Music

The Mariachi Ghost Frame the Duality of Humankind in "Cuerpo Mortal" (premiere)

Photo courtesy of the artist / The Syn

The Mariachi Ghost announce their new album, Puro Dolor, as dark theater unfurls between living piñatas in their new music video for "Cuerpo Mortal".

The Mariachi Ghost excels in bridging the gap between contemporary and traditional Mexican music. Since their humble beginnings as an art project among friends in 2009, their invoking the spirit of golden era Mexican crooners into the folds of stirring guitar tones and euphonious synths has garnered the Winnipeg octet considerable acclaim on an international level. The band plan on releasing a new album, Puro Dolor, on 25 October.

Conceptualizing the tale of a man who wanders into a ghost town comprised of his mother's memories, Puro Dolor is an exploration through great joy and melancholy alike. What might seem fantastical at first glance is rooted in true heartbreak by the loss of frontman Jorge Requena's father to suicide, followed by passing of their producer, Jesse Zubot's, father, as well. As a result, Puro Dolor lingers with a genuine sorrow.

Alongside the announcement of Puro Dolor is the premiere of a music video for the Mariachi Ghost's latest single, "Cuerpo Mortal". Directed by Requena, the video features a dark tale that unfurls between two living piñatas at the center of a gritty drama. He tells PopMatters, "'Cuerpo Mortal' is a throwback to the Mexican crooner era of the 1970s. People like José José, Rafael, and many others. Their songs focus on a feeling called 'des-amor' which is the feeling you feel when love abandons you. There is no literal translation in English, so we wanted to create something that feels like that melancholy and longing. We hope that the song can take you on a mental vacation to an imaginary past full of smokey lounges and silk suits."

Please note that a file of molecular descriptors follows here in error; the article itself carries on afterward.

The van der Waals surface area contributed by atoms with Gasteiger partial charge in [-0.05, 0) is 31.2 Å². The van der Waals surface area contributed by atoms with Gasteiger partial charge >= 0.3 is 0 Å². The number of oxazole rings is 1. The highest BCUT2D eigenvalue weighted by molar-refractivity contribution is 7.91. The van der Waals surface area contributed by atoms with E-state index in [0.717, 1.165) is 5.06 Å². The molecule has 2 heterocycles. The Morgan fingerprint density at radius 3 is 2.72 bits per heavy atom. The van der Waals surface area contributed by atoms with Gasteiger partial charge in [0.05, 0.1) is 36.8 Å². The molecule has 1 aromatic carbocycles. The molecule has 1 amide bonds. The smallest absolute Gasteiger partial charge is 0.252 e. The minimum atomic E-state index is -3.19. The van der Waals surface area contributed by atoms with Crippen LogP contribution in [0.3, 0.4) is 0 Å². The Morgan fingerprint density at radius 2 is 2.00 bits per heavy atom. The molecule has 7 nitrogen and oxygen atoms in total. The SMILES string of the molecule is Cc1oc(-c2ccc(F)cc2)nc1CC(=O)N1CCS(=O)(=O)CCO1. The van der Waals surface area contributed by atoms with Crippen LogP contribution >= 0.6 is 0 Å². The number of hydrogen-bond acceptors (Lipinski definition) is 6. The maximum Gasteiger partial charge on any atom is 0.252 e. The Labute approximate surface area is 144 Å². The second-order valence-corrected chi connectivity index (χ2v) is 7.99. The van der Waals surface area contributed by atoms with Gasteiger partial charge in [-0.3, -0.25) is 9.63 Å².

Speaking on the video, actor Gabriel Fields (who plays Don Rafael in "Cuerpo Mortal") tells PopMatters, "The idea for this video came accidentally as we worked on scenes for the musical play we created last year. While directing, Jorge jokingly said that he wanted for the hanging of the character to feel like it was a piñata full of sweet and sour memories, and our designer Amy suggested, 'Why not make a piñata for real?', and so we made it happen. After years of directing television, Jorge thought it was finally time to breathe cinematic life into some of the characters in the story of the album. He wanted to create a visual story that reflected on the duality of good and evil inside all of us but in an intrinsically Mexican way. And he also wanted to make something that could never be unseen."

"Jorge worked really hard to develop the look of these two living piñatas. Something striking meaningful and rich. The piñatas are two members of the band who spent four hours each on the make-up chair to be able to deliver. Jorge went through painstaking detail in every step of the filming. And the process was intentionally as far away from music as we could get. We wanted to test ourselves as artists, creators, actors, and filmmakers. We are very proud of the video we ended up with."

To celebrate the release of "Cuerpo Mortal" and the announcement of Puro Dolor, the Mariachi Ghost will live-stream a performance from Winnipeg today, on 16 July.

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